Basketball fans outside of Cleveland are upset basically because LeBron hasn’t been the superstar we want him to be. We want our superstars to remain on one team for their whole career; we’re the people who refuse to talk about Michael Jordan as a member of the W*sh*****n W*z***s, despite the fact that MJ had one pretty good season (individually) in the blue and white.

LeBron’s move to Miami was initially seen as him accepting that he was not a clutch player, seemingly accepting to dominate for 36 minutes and then let Dwyane Wade take over, but comments he has made throughout the season show he still thinks he is the best player on the team. This is obviously true, as Wade has said, and LeBron has shown a significant improvement in the closing moments of games as this year’s playoffs have continued. He will likely get much better at this before he gets worse.

Chuck Klosterman talked about not wanting to go to basketball games because they cater so much to people who aren’t basketball fans. Is this how people feel about the increased interest that the Heat is bringing the league? Is there a sense in the die-hard community of people who hate the Heat seeing themselves as the real fans of the game who have a level of superiority on these people new to the sport? Do they worry that the Heat are terrible ambassadors for the sport? Does this give newcomers the perception that the NBA is a league of hired guns with no team spirit that aren’t willing to put their time in?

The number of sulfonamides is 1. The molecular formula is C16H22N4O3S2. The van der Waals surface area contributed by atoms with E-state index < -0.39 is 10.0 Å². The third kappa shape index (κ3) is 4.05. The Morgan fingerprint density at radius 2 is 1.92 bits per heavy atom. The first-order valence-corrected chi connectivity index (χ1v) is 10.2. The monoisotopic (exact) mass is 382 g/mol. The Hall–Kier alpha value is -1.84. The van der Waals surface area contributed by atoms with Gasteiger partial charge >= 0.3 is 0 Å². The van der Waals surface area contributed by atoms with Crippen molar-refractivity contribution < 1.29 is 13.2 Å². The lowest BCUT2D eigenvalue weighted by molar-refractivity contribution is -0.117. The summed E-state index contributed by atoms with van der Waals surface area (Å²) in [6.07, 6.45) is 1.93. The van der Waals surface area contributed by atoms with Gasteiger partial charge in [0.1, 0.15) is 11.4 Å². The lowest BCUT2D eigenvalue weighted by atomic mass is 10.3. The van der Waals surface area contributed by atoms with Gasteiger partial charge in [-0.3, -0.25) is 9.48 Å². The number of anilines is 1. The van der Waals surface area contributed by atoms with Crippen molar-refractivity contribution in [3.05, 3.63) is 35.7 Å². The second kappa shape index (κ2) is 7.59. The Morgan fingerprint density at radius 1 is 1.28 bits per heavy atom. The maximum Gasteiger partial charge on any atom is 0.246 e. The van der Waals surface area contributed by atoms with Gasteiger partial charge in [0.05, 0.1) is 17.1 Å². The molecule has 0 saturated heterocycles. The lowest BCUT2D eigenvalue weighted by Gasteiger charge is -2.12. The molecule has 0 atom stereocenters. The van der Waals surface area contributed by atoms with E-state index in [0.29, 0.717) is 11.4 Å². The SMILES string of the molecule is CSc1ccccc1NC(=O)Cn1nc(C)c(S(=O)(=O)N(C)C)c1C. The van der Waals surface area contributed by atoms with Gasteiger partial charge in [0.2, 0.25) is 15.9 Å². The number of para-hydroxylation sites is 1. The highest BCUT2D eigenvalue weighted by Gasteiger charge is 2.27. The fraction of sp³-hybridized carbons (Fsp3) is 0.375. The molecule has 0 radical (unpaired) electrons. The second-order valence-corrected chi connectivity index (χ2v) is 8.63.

I hate frontrunning fans. Most people that are walking around the streets of Toronto with a Kobe Bryant Lakers jersey on only like number 24 because he was the best player in basketball for a while. When he eventually retires, these fans will just find somebody else to root for, who may or may not be on the Lakers. The same goes for Yankees fans outside of New York, or Dallas Cowboy fans. This feeling is accelerated with Miami Heat fans because they don’t have enough of a history: it is conceivable that a Cowboys fan that grew up in the early 90s is still rooting for them because they got attached to the Troy Aikman/Emmitt Smith/Michael Irvin superteams. If you’re a Cowboys fan from Winnipeg because you were 7 and saw Troy and company win their Superbowls, that’s fine. You were a kid, you weren’t smart enough to realize your mistake yet. But if you’re a 25 year old Torontonian walking around with a number 6 LeBron jersey on right now, chances are that I hate you. There’s no way you were a huge Alonzo Mourning fan back in the mid-90s: every single kid was cheering for Michael Jordan then.